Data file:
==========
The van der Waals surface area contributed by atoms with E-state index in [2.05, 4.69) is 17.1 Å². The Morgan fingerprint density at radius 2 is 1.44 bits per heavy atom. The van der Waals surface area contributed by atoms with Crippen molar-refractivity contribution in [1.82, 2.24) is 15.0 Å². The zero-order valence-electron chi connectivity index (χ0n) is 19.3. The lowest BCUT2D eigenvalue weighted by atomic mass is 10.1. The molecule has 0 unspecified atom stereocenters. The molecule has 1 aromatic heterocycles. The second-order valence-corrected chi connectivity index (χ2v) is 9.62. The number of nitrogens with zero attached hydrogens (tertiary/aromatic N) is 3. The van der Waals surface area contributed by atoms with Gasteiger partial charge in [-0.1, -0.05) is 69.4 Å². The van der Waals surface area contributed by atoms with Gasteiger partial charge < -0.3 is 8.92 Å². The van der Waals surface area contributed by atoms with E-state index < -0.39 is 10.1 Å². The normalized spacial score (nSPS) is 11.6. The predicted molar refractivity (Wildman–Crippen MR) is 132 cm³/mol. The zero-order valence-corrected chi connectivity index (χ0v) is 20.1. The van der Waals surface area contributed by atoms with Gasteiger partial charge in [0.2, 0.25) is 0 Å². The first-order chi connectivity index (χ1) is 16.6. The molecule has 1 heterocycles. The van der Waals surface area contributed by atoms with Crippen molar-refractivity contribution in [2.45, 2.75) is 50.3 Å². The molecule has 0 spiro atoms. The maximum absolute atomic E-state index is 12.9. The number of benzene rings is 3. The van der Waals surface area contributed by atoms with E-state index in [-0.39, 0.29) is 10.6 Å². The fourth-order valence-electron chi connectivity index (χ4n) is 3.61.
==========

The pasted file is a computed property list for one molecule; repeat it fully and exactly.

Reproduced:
The van der Waals surface area contributed by atoms with E-state index in [2.05, 4.69) is 17.1 Å². The Morgan fingerprint density at radius 2 is 1.44 bits per heavy atom. The van der Waals surface area contributed by atoms with Crippen molar-refractivity contribution in [1.82, 2.24) is 15.0 Å². The zero-order valence-electron chi connectivity index (χ0n) is 19.3. The lowest BCUT2D eigenvalue weighted by atomic mass is 10.1. The molecule has 0 unspecified atom stereocenters. The molecule has 1 aromatic heterocycles. The second-order valence-corrected chi connectivity index (χ2v) is 9.62. The number of nitrogens with zero attached hydrogens (tertiary/aromatic N) is 3. The van der Waals surface area contributed by atoms with Gasteiger partial charge in [-0.1, -0.05) is 69.4 Å². The van der Waals surface area contributed by atoms with Gasteiger partial charge < -0.3 is 8.92 Å². The van der Waals surface area contributed by atoms with E-state index < -0.39 is 10.1 Å². The normalized spacial score (nSPS) is 11.6. The predicted molar refractivity (Wildman–Crippen MR) is 132 cm³/mol. The zero-order valence-corrected chi connectivity index (χ0v) is 20.1. The van der Waals surface area contributed by atoms with Gasteiger partial charge in [0.2, 0.25) is 0 Å². The first-order chi connectivity index (χ1) is 16.6. The molecule has 1 heterocycles. The van der Waals surface area contributed by atoms with Crippen molar-refractivity contribution in [2.45, 2.75) is 50.3 Å². The molecule has 0 spiro atoms. The maximum absolute atomic E-state index is 12.9. The number of benzene rings is 3. The van der Waals surface area contributed by atoms with E-state index in [-0.39, 0.29) is 10.6 Å². The fourth-order valence-electron chi connectivity index (χ4n) is 3.61.